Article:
Actor Ayushmann Khurrana feels the Indian audience is now more open to diverse content, and says it is the era where one can afford to be brave and speak about the unspoken.
"It is not just in Hindi cinema, but also with us, people living in an urban setup who have been caste-blind. Discrimination is a practice that is so rampant in rural India, to the extent that it is disheartening to even witness it," Ayushmann said while speaking about how audience has opened up to experimental content.
"The so-called upper class has blinders on -- so we know about it but still are unaware. With the response 'Article 15' received, I do think the Indian audience is now more open to such films. This is the era where I think we can afford to be brave enough and speak about the unspoken," he added.
In "Article 15", Ayushmann features as a police officer. The film, which also features Isha Talwar, Sayani Gupta, Kumud Mishra and Manoj Pahwa, tried to remind people about how Article 15 of the Constitution -- which prohibits discrimination on grounds of religion, race, caste, sex or place of birth -- is constantly violated by society.
With "Article 15", Ayushmann says he got a chance to do something new.
"It's just this other side of mine. I have done theatre for 5 years and mostly I've played alpha characters; and during my street theatre days, I've clubbed social issues and taboo subjects and I have taken them to the length and breadth of the country. That side of mine had not been explored in cinema. This film gave me the opportunity to showcase that side of mine. Additionally, I also felt that I should be a part of 'Article 15' because I felt socially responsible as an artist to give the society something that they needed to see with intrigue and yet had that element of entertainment," he said.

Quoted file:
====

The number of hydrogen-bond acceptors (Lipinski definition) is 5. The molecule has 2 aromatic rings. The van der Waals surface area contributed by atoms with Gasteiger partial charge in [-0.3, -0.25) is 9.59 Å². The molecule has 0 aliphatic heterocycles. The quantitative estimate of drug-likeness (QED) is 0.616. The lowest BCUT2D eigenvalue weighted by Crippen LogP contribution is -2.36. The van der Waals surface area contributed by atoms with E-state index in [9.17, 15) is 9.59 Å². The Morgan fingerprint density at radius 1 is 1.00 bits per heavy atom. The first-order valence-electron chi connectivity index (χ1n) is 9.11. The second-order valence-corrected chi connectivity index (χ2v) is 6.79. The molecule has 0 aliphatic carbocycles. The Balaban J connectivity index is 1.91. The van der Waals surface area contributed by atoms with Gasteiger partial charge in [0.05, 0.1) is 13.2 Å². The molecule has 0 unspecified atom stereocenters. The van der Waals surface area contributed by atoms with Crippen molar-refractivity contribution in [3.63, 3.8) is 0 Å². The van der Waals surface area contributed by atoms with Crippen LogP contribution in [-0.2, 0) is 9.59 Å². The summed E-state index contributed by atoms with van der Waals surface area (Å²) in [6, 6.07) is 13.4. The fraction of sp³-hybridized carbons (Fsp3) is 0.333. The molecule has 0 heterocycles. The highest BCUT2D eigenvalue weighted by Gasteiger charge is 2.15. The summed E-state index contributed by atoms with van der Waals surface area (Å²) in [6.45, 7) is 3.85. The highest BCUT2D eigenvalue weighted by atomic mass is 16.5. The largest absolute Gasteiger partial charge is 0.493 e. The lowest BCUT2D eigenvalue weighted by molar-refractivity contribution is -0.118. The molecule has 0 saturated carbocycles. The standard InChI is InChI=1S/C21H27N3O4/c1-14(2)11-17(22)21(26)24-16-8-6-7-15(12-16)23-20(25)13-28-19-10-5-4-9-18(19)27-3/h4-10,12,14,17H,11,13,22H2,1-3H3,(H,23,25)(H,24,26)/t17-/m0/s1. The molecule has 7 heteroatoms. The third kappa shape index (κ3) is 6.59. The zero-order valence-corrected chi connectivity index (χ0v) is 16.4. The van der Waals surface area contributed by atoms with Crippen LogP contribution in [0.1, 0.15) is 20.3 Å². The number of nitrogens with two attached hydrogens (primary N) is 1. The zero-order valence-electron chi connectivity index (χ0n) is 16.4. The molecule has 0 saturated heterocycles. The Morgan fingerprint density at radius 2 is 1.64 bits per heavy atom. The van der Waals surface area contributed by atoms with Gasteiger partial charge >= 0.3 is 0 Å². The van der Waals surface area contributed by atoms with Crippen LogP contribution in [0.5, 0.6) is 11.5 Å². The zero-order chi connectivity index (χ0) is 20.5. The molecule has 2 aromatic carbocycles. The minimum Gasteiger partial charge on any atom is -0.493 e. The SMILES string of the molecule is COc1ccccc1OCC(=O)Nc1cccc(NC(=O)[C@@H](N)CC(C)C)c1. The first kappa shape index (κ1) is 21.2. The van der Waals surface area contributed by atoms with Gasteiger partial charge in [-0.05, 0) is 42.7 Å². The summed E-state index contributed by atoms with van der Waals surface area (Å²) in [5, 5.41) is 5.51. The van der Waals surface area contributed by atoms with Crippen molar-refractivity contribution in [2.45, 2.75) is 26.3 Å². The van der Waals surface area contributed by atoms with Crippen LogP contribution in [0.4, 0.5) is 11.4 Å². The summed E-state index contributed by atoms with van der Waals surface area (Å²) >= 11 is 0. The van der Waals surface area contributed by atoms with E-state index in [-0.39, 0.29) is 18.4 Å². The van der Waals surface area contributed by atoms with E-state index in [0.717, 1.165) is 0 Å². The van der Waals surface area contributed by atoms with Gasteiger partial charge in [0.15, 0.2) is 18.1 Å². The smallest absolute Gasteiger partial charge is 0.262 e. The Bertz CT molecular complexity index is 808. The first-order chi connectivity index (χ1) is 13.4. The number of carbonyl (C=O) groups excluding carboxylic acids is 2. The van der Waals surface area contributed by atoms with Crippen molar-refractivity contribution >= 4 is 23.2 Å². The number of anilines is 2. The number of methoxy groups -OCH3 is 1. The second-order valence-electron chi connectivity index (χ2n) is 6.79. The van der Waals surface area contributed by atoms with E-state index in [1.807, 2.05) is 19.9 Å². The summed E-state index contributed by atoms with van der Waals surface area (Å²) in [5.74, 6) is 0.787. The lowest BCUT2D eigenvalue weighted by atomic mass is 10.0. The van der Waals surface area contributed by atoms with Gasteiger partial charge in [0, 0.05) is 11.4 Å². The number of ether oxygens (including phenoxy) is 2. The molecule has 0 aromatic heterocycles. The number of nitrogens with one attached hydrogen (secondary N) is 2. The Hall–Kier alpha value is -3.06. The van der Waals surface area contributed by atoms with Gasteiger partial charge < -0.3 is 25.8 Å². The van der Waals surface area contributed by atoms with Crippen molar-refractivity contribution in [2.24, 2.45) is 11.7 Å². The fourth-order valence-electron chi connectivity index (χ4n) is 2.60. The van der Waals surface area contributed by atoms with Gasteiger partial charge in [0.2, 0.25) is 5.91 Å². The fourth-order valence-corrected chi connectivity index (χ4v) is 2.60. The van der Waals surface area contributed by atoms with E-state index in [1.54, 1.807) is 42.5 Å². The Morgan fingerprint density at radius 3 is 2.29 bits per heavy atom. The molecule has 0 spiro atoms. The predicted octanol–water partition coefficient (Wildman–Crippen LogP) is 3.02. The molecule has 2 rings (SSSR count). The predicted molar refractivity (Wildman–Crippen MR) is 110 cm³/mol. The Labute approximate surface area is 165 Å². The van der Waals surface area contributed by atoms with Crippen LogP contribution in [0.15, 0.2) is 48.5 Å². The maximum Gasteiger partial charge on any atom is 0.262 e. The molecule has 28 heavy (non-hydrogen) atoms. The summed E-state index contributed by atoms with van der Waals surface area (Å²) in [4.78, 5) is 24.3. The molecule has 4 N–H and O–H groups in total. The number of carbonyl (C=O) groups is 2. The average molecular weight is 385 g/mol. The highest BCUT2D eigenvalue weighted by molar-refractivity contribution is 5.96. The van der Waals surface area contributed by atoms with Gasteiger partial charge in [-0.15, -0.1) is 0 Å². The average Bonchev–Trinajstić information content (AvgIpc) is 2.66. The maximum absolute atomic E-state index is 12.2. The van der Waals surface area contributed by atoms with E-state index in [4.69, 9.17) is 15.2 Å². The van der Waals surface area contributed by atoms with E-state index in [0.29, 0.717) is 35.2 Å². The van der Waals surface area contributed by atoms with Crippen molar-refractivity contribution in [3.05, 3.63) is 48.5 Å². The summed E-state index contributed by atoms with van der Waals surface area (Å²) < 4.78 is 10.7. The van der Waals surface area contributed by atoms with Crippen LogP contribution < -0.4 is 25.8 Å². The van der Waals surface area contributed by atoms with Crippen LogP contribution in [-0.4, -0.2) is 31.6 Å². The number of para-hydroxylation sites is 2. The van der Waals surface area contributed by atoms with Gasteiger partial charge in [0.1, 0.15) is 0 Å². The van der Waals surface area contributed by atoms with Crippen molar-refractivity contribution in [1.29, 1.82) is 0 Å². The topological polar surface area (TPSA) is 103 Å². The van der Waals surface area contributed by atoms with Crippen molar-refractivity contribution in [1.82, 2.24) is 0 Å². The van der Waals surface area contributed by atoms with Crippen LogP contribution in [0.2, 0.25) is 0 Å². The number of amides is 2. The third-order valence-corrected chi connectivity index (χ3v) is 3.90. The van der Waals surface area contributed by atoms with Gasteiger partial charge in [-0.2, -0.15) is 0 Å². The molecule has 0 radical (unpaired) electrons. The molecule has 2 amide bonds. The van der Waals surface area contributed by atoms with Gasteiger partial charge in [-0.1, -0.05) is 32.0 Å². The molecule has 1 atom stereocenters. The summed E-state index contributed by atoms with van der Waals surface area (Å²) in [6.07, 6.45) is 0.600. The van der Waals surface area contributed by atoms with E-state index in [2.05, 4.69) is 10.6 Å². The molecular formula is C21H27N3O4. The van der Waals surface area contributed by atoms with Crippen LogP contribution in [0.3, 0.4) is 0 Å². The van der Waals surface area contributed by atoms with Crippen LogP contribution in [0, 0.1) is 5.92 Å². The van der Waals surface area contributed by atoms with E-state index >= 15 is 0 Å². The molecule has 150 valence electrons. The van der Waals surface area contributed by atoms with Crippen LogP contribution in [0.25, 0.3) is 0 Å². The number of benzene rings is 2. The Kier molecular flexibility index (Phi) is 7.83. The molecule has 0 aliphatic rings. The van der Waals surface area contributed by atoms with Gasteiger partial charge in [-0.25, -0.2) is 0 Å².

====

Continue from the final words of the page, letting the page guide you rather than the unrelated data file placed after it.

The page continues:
"Article 15" released on June 28 this year, and since then the film has not only received positive critical response but has also won over the audience, thereby collecting big box-office numbers. The film will have its television premiere on &pictures on October 19.
Talking about the small screen premiere, the actor said: "I am really glad that it will premiere on television. If films like these only go for festivals, then that audience is already seasoned for such films, they already know that there is discrimination in our society and that we need to treat people equally.
"But this film needs to go to those people who believe in caste based discrimination. Till the time this film doesn't reach these places, the aspiration of the film won't be met. With it being shown on television, it will reach people who have missed it in theatres."